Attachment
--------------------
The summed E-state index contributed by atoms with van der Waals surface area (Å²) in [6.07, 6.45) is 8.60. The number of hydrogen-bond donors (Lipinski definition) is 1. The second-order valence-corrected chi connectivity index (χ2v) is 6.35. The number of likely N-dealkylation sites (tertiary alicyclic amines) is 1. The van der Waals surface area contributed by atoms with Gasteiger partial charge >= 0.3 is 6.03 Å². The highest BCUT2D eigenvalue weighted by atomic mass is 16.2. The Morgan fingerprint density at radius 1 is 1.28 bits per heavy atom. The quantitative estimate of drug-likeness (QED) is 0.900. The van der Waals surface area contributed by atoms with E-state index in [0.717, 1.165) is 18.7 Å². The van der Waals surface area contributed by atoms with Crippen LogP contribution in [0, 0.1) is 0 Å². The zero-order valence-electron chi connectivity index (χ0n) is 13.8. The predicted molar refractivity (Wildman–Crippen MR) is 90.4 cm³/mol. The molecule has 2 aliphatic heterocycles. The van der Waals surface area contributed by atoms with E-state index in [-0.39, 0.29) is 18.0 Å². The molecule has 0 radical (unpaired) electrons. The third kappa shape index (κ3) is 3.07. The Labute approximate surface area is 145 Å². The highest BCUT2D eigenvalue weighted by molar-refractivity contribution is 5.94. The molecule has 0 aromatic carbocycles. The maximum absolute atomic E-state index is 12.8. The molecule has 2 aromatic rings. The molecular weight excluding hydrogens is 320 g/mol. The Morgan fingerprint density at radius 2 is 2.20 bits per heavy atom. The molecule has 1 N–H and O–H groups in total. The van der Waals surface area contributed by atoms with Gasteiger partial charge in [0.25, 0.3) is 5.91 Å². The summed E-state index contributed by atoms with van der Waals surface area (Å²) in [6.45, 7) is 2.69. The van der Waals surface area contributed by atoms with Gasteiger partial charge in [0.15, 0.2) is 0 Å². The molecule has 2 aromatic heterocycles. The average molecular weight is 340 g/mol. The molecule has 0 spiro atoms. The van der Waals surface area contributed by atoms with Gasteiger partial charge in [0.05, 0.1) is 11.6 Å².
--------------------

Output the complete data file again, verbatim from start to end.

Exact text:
The summed E-state index contributed by atoms with van der Waals surface area (Å²) in [6.07, 6.45) is 8.60. The number of hydrogen-bond donors (Lipinski definition) is 1. The second-order valence-corrected chi connectivity index (χ2v) is 6.35. The number of likely N-dealkylation sites (tertiary alicyclic amines) is 1. The van der Waals surface area contributed by atoms with Gasteiger partial charge >= 0.3 is 6.03 Å². The highest BCUT2D eigenvalue weighted by atomic mass is 16.2. The Morgan fingerprint density at radius 1 is 1.28 bits per heavy atom. The quantitative estimate of drug-likeness (QED) is 0.900. The van der Waals surface area contributed by atoms with E-state index in [0.717, 1.165) is 18.7 Å². The van der Waals surface area contributed by atoms with Crippen LogP contribution in [0, 0.1) is 0 Å². The zero-order valence-electron chi connectivity index (χ0n) is 13.8. The predicted molar refractivity (Wildman–Crippen MR) is 90.4 cm³/mol. The molecule has 2 aliphatic heterocycles. The van der Waals surface area contributed by atoms with E-state index in [-0.39, 0.29) is 18.0 Å². The molecule has 0 radical (unpaired) electrons. The third kappa shape index (κ3) is 3.07. The Labute approximate surface area is 145 Å². The highest BCUT2D eigenvalue weighted by molar-refractivity contribution is 5.94. The molecule has 0 aromatic carbocycles. The maximum absolute atomic E-state index is 12.8. The molecule has 2 aromatic rings. The molecular weight excluding hydrogens is 320 g/mol. The Morgan fingerprint density at radius 2 is 2.20 bits per heavy atom. The molecule has 1 N–H and O–H groups in total. The van der Waals surface area contributed by atoms with Gasteiger partial charge in [0.25, 0.3) is 5.91 Å². The summed E-state index contributed by atoms with van der Waals surface area (Å²) in [6.45, 7) is 2.69. The van der Waals surface area contributed by atoms with Gasteiger partial charge in [0.15, 0.2) is 0 Å². The molecule has 2 aromatic heterocycles. The average molecular weight is 340 g/mol. The molecule has 0 spiro atoms. The van der Waals surface area contributed by atoms with Gasteiger partial charge in [0.05, 0.1) is 11.6 Å².